Well, 10 years ago to the week, Mount Stromlo Observatory burnt down. The owners of that also own Siding Spring, and put in place many measures. Like clearing trees, and installing fire mesh on all the windows.
Problem is, the flash point of eucalyptus oil is 47 degrees, so on hot days the country is basically guaranteed to erupt in a massive fireball. Fireballs have been observed rolling along bare earth for a km, just igniting the volatile oils above the ground layer in the air.
Other problem is that we've had record rains for 2/3 years so burnoffs couldn't really be done. And now we're back in a record hot spell, and everything has completely dried out in the past 6 months now that La Nina is back. It went from too wet to burn off to too volatile to burn off in a blink of the eye (and since there are government organisations involved, it could be argued they can't act that quickly :) .
Most buildings on the mountaintop are 1970's era. The main 3.9m dome has no active fire safety equipment in it, but it is clad in fire proof material and was always intended as the fire safety refuge for the entire mountaintop, since there's only a single winding road off the mountaintop (which always scared the hell out of me in Summer).
The lodge on the other hand had wooden doors, was quite up close to the bush (a feature, because it moderated the temperatures for the astronomers sleeping during the daytime), and was sorely lacking in maintenance (although when I worked there, I could hear workman on the roof often enough, so I presume they were clearing leaves and twigs from the roof).
Fortunately, yesterday was Sunday. The photos the guy on duty took just before leaving look awfully scary to me, but he's a firey, and knows what he's doing. Might have been interesting to get all 18 staff and x number of visiting astronomers off the mountain in a hurry if it was a week working day the bus was back in town and not available when the evac was called. Not much room to land a chopper (although it's been done before).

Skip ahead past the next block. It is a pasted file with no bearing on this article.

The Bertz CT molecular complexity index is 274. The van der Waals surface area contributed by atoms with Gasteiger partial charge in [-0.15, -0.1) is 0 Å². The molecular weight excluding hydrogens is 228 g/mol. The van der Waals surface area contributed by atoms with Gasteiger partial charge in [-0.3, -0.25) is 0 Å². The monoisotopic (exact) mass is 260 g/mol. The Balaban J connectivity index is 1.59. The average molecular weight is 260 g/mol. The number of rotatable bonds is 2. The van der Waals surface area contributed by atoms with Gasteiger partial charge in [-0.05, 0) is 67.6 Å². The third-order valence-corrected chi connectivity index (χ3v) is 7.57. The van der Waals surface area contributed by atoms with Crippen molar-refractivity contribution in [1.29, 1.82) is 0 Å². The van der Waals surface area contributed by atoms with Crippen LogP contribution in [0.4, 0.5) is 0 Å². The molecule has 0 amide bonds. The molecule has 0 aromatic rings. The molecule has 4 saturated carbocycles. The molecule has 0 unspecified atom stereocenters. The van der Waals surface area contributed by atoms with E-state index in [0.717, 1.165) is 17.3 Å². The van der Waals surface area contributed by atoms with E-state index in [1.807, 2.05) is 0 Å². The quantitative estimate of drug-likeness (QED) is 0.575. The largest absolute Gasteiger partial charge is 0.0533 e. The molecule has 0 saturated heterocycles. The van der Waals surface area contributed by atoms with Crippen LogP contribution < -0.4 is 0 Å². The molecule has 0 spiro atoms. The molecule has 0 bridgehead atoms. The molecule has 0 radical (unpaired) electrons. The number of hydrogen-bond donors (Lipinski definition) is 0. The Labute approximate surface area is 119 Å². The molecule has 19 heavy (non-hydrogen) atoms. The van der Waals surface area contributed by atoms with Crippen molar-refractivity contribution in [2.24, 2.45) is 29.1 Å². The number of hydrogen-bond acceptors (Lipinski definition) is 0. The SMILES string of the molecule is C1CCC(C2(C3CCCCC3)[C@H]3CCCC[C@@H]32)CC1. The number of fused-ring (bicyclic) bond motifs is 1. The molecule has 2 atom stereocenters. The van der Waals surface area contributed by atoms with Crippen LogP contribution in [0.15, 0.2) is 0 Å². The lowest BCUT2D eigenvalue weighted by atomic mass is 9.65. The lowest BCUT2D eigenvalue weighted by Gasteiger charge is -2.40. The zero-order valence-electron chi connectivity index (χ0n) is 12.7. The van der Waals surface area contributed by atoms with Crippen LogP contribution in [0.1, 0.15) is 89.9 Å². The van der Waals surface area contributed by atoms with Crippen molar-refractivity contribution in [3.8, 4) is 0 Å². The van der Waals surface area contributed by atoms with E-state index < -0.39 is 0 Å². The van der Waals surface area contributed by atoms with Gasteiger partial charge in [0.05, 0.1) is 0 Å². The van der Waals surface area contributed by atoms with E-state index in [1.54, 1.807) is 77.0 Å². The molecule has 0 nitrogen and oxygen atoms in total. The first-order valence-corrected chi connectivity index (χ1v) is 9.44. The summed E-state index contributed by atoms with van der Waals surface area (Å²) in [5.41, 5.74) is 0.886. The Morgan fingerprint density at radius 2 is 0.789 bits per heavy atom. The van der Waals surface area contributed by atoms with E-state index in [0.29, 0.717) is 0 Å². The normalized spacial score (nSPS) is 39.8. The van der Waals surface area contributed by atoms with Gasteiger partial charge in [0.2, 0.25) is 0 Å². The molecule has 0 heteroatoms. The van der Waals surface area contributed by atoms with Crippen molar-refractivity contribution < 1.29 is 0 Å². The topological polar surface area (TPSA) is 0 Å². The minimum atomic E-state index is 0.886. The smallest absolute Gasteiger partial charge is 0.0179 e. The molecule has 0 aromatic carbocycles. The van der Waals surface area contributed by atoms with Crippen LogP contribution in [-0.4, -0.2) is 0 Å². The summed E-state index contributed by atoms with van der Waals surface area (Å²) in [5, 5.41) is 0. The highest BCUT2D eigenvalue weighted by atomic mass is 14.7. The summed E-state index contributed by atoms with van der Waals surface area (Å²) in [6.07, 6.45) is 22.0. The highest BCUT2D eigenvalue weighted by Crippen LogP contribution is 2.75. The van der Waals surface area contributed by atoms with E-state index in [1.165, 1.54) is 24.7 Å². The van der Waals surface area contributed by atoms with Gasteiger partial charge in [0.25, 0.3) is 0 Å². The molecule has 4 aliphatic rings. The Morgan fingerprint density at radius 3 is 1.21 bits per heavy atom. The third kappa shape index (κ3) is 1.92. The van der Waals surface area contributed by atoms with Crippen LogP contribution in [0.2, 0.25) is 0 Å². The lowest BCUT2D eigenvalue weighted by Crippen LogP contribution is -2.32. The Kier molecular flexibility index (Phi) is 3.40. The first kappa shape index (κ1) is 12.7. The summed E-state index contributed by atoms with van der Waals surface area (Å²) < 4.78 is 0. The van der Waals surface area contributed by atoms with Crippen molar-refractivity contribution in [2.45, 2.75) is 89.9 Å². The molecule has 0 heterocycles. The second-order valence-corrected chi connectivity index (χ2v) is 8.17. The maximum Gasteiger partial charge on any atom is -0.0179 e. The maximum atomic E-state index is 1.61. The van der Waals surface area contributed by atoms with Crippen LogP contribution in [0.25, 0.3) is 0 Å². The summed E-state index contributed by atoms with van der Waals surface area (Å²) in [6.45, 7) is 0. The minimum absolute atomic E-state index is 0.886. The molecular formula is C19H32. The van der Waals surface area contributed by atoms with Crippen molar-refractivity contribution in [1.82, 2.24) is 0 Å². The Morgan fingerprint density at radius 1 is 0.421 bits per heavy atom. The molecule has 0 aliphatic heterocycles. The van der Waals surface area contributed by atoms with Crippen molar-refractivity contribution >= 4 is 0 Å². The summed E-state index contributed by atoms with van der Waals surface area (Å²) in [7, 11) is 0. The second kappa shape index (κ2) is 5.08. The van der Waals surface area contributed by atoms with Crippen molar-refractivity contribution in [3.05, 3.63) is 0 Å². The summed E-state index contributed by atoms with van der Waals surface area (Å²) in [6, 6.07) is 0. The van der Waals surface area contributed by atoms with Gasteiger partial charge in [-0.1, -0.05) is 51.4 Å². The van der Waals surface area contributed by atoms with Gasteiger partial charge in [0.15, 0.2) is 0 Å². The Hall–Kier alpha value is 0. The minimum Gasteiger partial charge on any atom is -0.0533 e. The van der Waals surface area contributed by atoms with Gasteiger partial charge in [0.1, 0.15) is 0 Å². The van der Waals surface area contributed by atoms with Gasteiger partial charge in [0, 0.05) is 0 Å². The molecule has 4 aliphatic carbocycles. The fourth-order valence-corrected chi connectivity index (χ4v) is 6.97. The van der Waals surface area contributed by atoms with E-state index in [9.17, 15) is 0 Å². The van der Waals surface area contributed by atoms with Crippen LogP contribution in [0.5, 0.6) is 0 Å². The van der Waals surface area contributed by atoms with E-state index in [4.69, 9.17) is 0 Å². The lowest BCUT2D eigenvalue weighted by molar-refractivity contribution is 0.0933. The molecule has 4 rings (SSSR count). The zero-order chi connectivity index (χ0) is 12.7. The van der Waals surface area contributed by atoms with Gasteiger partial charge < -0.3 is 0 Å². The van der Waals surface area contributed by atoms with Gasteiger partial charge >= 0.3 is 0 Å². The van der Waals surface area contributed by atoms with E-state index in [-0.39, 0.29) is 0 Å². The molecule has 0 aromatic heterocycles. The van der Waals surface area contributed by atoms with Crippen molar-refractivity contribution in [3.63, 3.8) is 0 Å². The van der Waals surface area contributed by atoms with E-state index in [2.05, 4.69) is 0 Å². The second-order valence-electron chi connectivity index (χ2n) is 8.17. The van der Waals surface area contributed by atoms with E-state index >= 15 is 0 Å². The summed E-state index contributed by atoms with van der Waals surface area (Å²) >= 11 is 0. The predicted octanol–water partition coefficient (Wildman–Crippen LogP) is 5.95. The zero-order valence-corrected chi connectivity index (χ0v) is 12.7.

By the way, it was 40 degrees on the mountaintop yesterday according to the onsite met tower (prior to reading 104degC for a couple of minutes as the fire passed over). When I worked there, I found that if it was hot on the mountaintop, it was unbearable in town. The constant temperature inversion meant that it was always 10 or so degrees hotter in town. Yesterday was a frickin dangerous day. I haven't looked, but I suspect we made a lot of use of the new category of fire danger that was introduced after the Victorian Black Friday fires a few years ago - "Catastrophic (Code Red)". That's the new category they now use to say "get the fuck out, don't even try to defend your purpose built property. You will die.".
As to your question about burnoffs; of course burnoffs are regularly done onsite. There's a dedicated fire truck on site, large tanks of water, fire pumps, a trained staff fire team, assistance from the local RFS. Every few years they burn off different sections of the mountain and the surrounding national park. Using a coordinated, evidence based approach (ie, not the method you would use if you typically read The Daily Smellograph and other Is Your News Limited? publications).